Servius

Introduction

Maurus Servius Honoratus was a pagan Roman grammarian of the late 4th century CE. He is best known for his commentaries on the works of Virgil but also authored a number of grammatical treatises.

Notes on the text:

  • The Agathyrsi were a Thracian or Scythian people of the Transylvanian Plateau.
  • The ancient region of Scythia covers modern-day Kazakhstan, southern Russia, Ukraine, Azerbaijan, Georgia, Belarus, northern Iran, and eastern Poland.

Text

In Virgilii Aeneidos (1.287)

Imperium Oceano, famam qui terminet astris; (cuius fama usque ad Oceanum pervenit;) aut ad laudem dictum est, aut certe [est] secundum historiam. Re vera enim et Britannos, qui in oceano sunt, vicit

Translation

In Virgil's Aeneid (1.287)

He will limit the empire with the ocean, his fame with the stars; (whose fame becomes known as far as the ocean;) said either in praise or surely in accordance with history. In truth, Caesar certainly conquered the Britons who are in the Ocean

In Virgilii Aeneidos (4.146)

Pictique Agathyrsi; populi sunt Scythiae colentes Apollinem Hyperboreum, cuius logia, [i. e. responsa], feruntur. Picti autem non stigmata habentes: [sicut gens in Britannia,] sed pulchri, hoc est cyanea coma placentes;

In Virgil's Aeneid (4.146)

and Picti Agathyrsi; people are of Scythia revering Northern Apollo, whose logia, [that is, responses], are reported. However, Picti doesn't mean tattooed: [just as the people in Britain] but beautiful, that is on account of their pleasing dark blue hair;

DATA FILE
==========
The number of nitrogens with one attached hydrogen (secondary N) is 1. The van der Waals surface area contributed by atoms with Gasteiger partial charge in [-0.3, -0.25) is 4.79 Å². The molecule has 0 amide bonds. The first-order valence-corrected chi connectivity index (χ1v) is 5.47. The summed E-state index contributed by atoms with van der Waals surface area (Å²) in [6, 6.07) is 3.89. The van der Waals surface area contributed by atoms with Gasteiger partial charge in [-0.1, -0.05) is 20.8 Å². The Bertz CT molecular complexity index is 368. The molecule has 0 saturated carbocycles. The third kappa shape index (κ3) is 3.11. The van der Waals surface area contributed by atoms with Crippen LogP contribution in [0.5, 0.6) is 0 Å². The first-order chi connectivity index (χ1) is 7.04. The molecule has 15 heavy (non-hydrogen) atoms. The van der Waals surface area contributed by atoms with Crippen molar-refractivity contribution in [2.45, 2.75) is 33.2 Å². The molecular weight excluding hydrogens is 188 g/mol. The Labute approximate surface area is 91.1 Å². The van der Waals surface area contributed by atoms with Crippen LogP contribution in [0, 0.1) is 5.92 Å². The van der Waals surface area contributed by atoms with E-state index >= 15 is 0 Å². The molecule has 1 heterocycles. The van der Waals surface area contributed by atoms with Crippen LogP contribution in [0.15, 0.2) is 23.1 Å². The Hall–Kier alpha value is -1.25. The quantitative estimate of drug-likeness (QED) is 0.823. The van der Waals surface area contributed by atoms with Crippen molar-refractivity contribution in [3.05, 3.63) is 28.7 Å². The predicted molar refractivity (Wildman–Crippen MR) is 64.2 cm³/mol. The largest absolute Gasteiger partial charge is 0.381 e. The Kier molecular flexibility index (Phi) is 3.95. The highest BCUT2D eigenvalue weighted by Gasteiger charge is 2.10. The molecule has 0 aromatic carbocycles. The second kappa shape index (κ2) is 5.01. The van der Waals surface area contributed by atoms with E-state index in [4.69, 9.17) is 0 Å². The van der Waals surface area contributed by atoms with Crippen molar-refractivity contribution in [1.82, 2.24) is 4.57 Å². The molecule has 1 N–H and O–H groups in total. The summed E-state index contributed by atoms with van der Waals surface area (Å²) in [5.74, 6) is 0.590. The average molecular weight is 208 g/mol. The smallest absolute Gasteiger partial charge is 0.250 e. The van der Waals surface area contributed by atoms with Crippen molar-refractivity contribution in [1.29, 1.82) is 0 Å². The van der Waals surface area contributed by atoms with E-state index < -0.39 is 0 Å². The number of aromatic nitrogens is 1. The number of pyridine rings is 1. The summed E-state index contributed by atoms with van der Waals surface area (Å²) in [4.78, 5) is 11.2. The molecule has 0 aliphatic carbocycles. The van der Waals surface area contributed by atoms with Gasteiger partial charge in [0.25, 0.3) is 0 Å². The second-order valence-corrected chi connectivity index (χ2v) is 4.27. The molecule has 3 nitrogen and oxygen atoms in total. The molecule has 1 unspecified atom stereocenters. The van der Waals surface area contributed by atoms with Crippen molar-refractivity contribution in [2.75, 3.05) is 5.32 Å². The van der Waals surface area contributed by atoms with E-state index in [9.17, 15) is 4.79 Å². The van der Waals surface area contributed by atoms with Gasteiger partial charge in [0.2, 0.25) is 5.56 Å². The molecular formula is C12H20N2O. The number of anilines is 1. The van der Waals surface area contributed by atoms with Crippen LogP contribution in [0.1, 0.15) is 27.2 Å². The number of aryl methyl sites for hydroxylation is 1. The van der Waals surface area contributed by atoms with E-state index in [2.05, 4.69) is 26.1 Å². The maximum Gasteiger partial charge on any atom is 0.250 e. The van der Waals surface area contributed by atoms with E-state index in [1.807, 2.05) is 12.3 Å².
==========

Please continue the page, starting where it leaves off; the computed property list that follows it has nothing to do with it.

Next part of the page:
In Virgilii Aeneidos (7.225)

Tellus extrema; ut est Britanniae et omnium insularum Oceani.

In Virgil's Aeneid (7.225)

The farthest land; as is Britain and of all the islands in the Ocean.

In Virgilii Bucolica (1.67)

Penitus; i. e. omnino. Divisos; quia olim iuncta fuit orbi terrarum Britannia. Est enim insula seposita in Oceano septemtrionali: et a poëtis alter orbis terrarum dicitur.

In Virgil's Bucolics (1.67)

Wholly; that is, entirely. Divided; because long ago Britain was attatched to the world. In fact, it is a separated island in the northern Ocean: and it is said by poets to be another world.

In Virgilii Georgicon (1.30)

Thule; insula est Oceani inter septemtrionalem et occidentalem plagam, ultra Britanniam, iuxta Orcades et Hiberniam; in hac Thule cum sol in Cancro est, perpetui dies sine noctibus dicuntur.

In Virgil's Georgics (1.30)

Thule; an island in the Ocean between the northern and western zone, beyond Britain, near the Orkneys and Ireland; in this way Thule is with the sun in Cancer, in perpetual daylight without night, it is said.

In Virgilii Georgicon (1.247)

Intempesta; [inactuosa], alta, [densa], crassa, qualis est intempesta. Posse autem hoc fieri in aliqua parte modi, ut paene sibi totum vindicet nox, probat Britannia: quae lucis dives, vix quoddam spatium noctibus cedit.

In Virgil's Georgics (1.247)

Unseasonable; [inactive], deep, [dense], thick, of such a nature is unseasonable. Moreover, Britain proves these unseasonable nights can arise in some part measure, as night claims almost all for itself: which of day is abundant, with difficulty yielding a certain period to the nights.


Text credit: Maurus Honoratus Servius. Commentarii in Virgilium Serviani; sive Commentarii in Virgilium, qui Mauro Servio Honorato Tribuuntur. H Albertus Lion, ed. Berlin: Apud Vandenhoeck et Ruprect, 1826.

Translation credit: JA Hogan, 2009